Akio Yanagida, Institute for Product Research and Development, Nikka Whiskey Distilling Company, Ltd., Chiba Prefecture, Japan

(Mr. Yanagida is a principal member of product research and development for this Japanese company, a leader in the development of extraction, purification, and commercial applications of apple polyphenol extracts in Japan. We have obtained this unpublished paper through private channels.)

Excerpts: "Apples contain high concentrations of polyphenol compounds that have high water solubility."

"Another characteristic of apple condensed tannins (ACT, catechin polymers) is significantly higher water solubility compared to catechin monomers. In general, many plant polyphenols are water-insoluble, and polyphenols with easy solubility in pure water are quite rare. Thus, this ACT characteristic is especially noteworthy."

Edited by Gordo
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Hey Gordo, I agree with you wrt. polyphenols 100% - the antioxidant stuff is almost irrelevant. And thank you for all those links. Now, I think it very commendable that you disregard in vitro results, as that has proven to be pretty much useless as a guide to what we should practice diet wise. However, from long experience, I'd point out that the same unfortunately obtains for some other stuff that you do cite. I have not read all your links as there is a ton of them, but I personally don't believe there is much practical value for us from any study that is done in rodents (or worse, such as flies and worms) - there has been so many results from animals that just never translate to humans, that for practical pointers about diet/lifestyle, I just completely disregard them, same as in vitro results. Results in animals (as well as in vitro) may be valuable to scienists looking for pointers for more research and hints about theories, but to us, for practical guidance in everyday life, it's pretty much 100% useless, IMHO. Next, I noticed that a bunch of your links are about polyphenol extracts, not from consumption of the whole fruit. Again, I tend to be very skeptical about those. You have no idea about the technical aspects of how those extracts were obtained, exact protocol and dosages and so on. That's what makes even getting supplements based on such things quite tricky - supp manufacturers may have completely different protocols for production, and basically it's a gamble. So unless they tested very clearly defined supplements based on those extracts and those are available for purchase, then I'm not terribly interested in such results, because how do they apply to my life? Meanwhile, if I eat an apple, those questions don't arise. And I'd be cautious about relying on an extract or one phytochemical as a good stand in or substitute for whole fruit - the majority of such efforts don't seem to translate very well into results compared to whole fruit, and we've seen many, many such failures when f.ex. high serum beta carotene was associated with health, but only when consumed from food, and were detrimental when obtained from supplements, same for tons others, including vitamins and minerals... why do you think it's any different with polyphenols? So I'm not interested in hearing about how lycopene in tomatoes is good for me so I should take lycopene supplements, instead I'll eat the tomato, because I suspect that lycopene might function well only in the food matrix with other elements in the F&V instead of on its own.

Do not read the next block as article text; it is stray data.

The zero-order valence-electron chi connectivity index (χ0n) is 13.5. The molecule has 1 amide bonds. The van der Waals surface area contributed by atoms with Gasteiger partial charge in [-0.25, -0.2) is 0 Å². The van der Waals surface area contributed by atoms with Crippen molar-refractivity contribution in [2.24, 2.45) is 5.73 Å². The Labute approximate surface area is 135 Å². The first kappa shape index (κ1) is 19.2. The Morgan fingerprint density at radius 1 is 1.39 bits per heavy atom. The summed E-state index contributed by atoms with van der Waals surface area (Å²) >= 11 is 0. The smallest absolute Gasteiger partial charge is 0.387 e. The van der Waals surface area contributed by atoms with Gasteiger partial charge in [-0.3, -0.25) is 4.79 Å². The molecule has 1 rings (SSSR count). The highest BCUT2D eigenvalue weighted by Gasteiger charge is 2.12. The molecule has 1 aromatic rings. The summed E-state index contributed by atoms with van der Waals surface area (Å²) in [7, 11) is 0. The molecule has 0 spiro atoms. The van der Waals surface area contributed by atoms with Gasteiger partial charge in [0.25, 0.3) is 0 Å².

There was an interesting study from years ago, which unfortunately I can't locate at the moment, but it was done on apple juice, whole apple and apple skin. The theory was that since the most valuable part of the apple (from a health point of view) was the skin, consuming the weight equivalent of skin vs whole apple would be better - but instead, they found the best result when the whole apple was included, which meant a lot of additional fructose from the pulp. Now, nobody thinks that it's the fructose that is the healthy element, so we should consume fructose. What it means is that there is some kind of interaction between the skin polyphenols and the fructose, or other elements in the pulp that really deliver the best overall health effect. In other words, it's a mistake to just do an extract of some element that you suspect is responsible for the bennies, instead, it's the whole matrix and the interaction and how they modify each other and that holistic effect is what's really key.

 

Bottom line, the studies I'd look for is (1) in humans in vivo (2) using whole apples as we eat them. Discard in vitro, in animals, various extracts etc.